The dimensions of 75.8mm x 15.3mm x 132.7mm provide a relatively compact device: the squared lines combined with the quite big size, makes this player a bit uncomfortable for the use on the go(price to be paid for a good portable amplifier).
The SE100 offers ES9038PRO DAC by ESS SABRE, which is capable of decoding up to 32 bit/384 kHz and covers up to DSD256 sample rate files (and obviously every other less sophisticated lossy and lossless format). I think this DAC could also read DSD512, as seen in other different products that adopt it, which isn’t however something I feel lacking here. And having the WiFi module (mono-band, b/g/n) with OTA support can cover this and other needs with a software update – for example, by releasing new drivers etc..
I really liked the USB C, which is here a 3.0 one: something really appreciated given the faster data transferring capability; it supports MTP for Windows and Mac OS without any particular issue. The SE100 can also be used as a USB DAC, by installing the drivers and putting it in DAC mode; the drivers can be found in the internal memory of the DAP or on the A&K website.
Another good aspect is the memory area: we find 128 GB of built-in storage expandable with one MicroSD Card; thanks to the large amount of internal storage we don’t feel the need of a second external slot( just to know, most of my tracks are in flac 16,24 bit, I usually don’t use DSD).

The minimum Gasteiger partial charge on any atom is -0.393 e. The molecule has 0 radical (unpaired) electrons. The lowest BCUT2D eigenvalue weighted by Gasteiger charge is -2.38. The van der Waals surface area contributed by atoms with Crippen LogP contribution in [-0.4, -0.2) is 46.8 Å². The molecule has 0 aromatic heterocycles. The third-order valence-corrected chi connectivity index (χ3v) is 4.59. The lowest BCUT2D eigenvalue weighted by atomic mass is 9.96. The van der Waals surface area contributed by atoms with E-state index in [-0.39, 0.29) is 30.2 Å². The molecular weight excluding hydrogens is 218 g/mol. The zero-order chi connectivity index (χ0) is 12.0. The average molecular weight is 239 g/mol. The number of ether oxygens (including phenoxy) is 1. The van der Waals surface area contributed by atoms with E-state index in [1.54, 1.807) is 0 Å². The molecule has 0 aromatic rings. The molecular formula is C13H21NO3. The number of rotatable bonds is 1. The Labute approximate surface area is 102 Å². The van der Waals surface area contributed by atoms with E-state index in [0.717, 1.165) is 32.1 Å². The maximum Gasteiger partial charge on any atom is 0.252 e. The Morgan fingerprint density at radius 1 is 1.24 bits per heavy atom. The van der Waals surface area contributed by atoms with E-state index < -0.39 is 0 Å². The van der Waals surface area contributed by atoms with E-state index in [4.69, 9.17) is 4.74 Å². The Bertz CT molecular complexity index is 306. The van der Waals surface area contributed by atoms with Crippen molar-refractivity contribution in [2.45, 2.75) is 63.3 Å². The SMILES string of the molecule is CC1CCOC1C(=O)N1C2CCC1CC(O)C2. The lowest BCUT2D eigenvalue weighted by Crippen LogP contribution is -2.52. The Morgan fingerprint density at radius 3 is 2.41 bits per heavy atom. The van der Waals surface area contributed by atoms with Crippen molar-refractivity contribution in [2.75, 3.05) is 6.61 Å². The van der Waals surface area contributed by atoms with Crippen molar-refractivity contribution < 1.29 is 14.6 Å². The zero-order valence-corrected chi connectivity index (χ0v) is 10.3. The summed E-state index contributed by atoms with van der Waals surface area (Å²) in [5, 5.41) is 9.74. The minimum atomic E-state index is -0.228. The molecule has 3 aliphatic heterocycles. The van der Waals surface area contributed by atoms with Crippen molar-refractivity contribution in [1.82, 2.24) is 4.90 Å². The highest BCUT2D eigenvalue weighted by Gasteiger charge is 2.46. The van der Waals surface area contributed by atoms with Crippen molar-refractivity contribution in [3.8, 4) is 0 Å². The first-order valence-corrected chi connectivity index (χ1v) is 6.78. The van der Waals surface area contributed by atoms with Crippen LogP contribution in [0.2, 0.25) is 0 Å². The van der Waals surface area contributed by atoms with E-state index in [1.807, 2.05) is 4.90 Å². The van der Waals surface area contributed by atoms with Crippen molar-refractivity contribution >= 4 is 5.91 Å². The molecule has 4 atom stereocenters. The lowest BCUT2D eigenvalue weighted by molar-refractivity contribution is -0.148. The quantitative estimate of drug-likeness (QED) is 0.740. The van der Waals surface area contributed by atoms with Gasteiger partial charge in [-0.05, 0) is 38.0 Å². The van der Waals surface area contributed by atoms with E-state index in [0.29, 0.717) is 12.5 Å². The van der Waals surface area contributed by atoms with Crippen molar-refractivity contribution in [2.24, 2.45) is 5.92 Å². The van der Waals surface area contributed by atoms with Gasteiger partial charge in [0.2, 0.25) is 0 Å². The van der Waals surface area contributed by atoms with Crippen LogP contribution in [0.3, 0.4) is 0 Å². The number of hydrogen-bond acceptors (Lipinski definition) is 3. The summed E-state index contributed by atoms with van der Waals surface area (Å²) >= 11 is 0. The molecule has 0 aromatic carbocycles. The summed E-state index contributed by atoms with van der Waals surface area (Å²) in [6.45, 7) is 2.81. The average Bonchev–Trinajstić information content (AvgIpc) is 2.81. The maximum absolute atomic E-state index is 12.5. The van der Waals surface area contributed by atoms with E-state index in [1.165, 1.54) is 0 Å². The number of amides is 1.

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Speaking of outputs, it has both 3.5mm unbalanced and 2.55 balanced (4-pole only) ports. One of the strong points of this player is the balanced ouptut(i used it most of the time in this configuration), that not only offers more power and better instrument separation compared to the SE output, but with absolutely no distortions or background noises, Astell and Kern engineers really know how to make a good amplifier. Nothing unusual concerning the 3.5mm one, it works as expected for a product in this price range.
While not being a fan of wireless audio, this DAP carries a Bluetooth 4.1 connection aptX HD enabled which is a great feature for the enthusiasts.
I’m satisfied about the battery area( another strong pint of this player), considering the powerful System on Chip and the 3700 mAh LiPo: this combo provides at mid volume a good 10 hours or more of music reproduction – screen off connections off help in increasing the result.

Software
The UI is familiar and easy to use. Even though is some Android fork, we can’t install third parts’ apps, but it’s not a big deal. The UX for me was smooth and pleasant, thanks to the powerful chip providing snappy performances.
 
Sound and Clock Jitter
Astell & Kern claims an 800fs clock jitter, an impressive value that provides an optimal synchronization of the instruments. The jitter is a matter of conversion between the analogic-digital signals; that means the DAC used is a very effective one. I actually found that interesting in a matter of sound: it’s impressive the instrument separation and the dynamic provided by both the outputs. It’s clearly a deserved claim.